Life as a Peer Minister

Peer Ministers do more than people recognize for the St. John’s community. Their mission extends beyond their religion class in order to offer a helping hand to the rest of the St. John’s community during their spiritual journey. They achieve this through leading retreats, assisting with liturgies, visiting homerooms, and spending time in the Mission and Ministry Center.

During retreats, they offer insights into their own religious journeys and listen to their peers’ stories. They discuss both their triumphs and their times of weakness, in the hope that others will learn from their experiences. At Mass, one of the Peer Ministers will often open the liturgy with a reflection. For example, at the beginning of the school year, William Heinle ’19 opened with a reflection about what the saints mean to him.


Peer Ministers 2018
The 2018-2019 Peer Ministers

Another one of their tasks is to hold office hours. This means that during a free period, or before or after school, they must sit at the desk in the Mission and Ministry Center. They are there if someone wants to reach out to a peer, or even if they just want to play games. During homeroom, Peer Ministers have probably come to visit you. This is because they are assigned to different homerooms, to which they must plan visits throughout the year. They started the year by guiding their freshman homerooms through orientation. More recently, they had students write Christmas cards to seniors, soldiers, and others who aren’t as fortunate this Christmas.

Peer Ministers also take steps to strengthen their religious lives, so they can be prepared to help others. Before school started, they went on a retreat, where they learned the necessary skills, developed a deeper understanding of the school’s mission statement, and strengthened their relationship with God. More recently, before Thanksgiving, they took part in the Flat Founder project. They carried around a flat cutout of St. John’s founder, St. John Baptist de La Salle. The Flat Founder project served as a reminder to incorporate their faith into their everyday lives. Maggie Curtis ’19 even took hers to the Regimental Ball.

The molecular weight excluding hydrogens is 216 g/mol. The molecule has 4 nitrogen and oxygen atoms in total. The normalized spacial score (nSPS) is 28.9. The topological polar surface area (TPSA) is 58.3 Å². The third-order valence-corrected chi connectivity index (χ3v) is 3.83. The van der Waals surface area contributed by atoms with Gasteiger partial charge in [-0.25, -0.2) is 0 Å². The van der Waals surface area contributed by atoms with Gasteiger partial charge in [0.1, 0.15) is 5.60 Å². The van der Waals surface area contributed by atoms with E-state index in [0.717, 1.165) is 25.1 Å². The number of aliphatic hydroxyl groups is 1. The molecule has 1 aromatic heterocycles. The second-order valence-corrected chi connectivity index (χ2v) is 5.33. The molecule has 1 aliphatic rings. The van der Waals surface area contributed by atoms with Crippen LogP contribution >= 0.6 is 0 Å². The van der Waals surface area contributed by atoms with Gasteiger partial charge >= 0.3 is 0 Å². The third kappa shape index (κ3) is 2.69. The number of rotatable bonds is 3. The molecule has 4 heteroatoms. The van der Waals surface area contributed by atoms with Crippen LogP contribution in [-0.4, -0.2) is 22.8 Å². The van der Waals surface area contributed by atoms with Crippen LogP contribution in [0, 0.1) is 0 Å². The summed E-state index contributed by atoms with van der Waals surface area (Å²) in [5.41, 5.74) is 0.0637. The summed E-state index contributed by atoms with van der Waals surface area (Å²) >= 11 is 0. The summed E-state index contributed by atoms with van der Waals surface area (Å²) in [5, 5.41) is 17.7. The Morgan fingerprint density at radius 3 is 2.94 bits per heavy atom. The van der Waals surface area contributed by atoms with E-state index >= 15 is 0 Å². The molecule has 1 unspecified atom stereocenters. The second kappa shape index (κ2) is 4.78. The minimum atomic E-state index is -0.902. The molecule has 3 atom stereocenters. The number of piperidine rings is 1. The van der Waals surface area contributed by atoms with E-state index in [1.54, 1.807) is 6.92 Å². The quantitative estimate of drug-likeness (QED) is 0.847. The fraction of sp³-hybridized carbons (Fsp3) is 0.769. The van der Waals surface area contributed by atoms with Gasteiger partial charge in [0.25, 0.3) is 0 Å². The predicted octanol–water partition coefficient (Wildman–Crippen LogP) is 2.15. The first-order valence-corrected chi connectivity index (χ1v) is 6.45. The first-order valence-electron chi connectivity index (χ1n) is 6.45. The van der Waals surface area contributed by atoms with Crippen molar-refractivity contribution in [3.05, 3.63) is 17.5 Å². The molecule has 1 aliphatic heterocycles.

People have different inspirations for becoming a Peer Minister, and it has impacted them in different ways. Former Peer Minister Thomas Canary ’18 offered his insights. “I wanted to have the best opportunity possible to share my faith with my fellow students. I was also very excited to help the incoming freshman class adjust to life in high school.” While he said it did take some time for him to adjust to talking to people he didn’t know, he loved leading retreats and found it came much more naturally.

Cristina Vannoy ’19 said, “I wanted to have a different experience than just a typical senior religion class. I wanted to be an advocate for anybody in the school, and I wanted to grow in friendships with people in my grade I wasn’t close to.”

In contrast, Maggie Curtis ’19 was initially worried about the abnormal religion class. “When I was considering Peer Ministry in my junior year, I was concerned that I was putting myself at a disadvantage of skipping a religion class, but I actually have learned more than I ever have in religion class. Through retreats, we have the opportunity to listen to our peers’ views on religion, and to take those into consideration when forming our own beliefs.”

Even with the differing inspirations and impacts, Ms. Emery, one of the leaders of the Peer Ministers, says she sees a lot of improvement in them as the year goes on. “The Peer Ministers must continue to develop their own relationship with God in order to share it with others. They also really learn to live an adult skill set, including self-advocacy, communication, confidence, multitasking, and more.”


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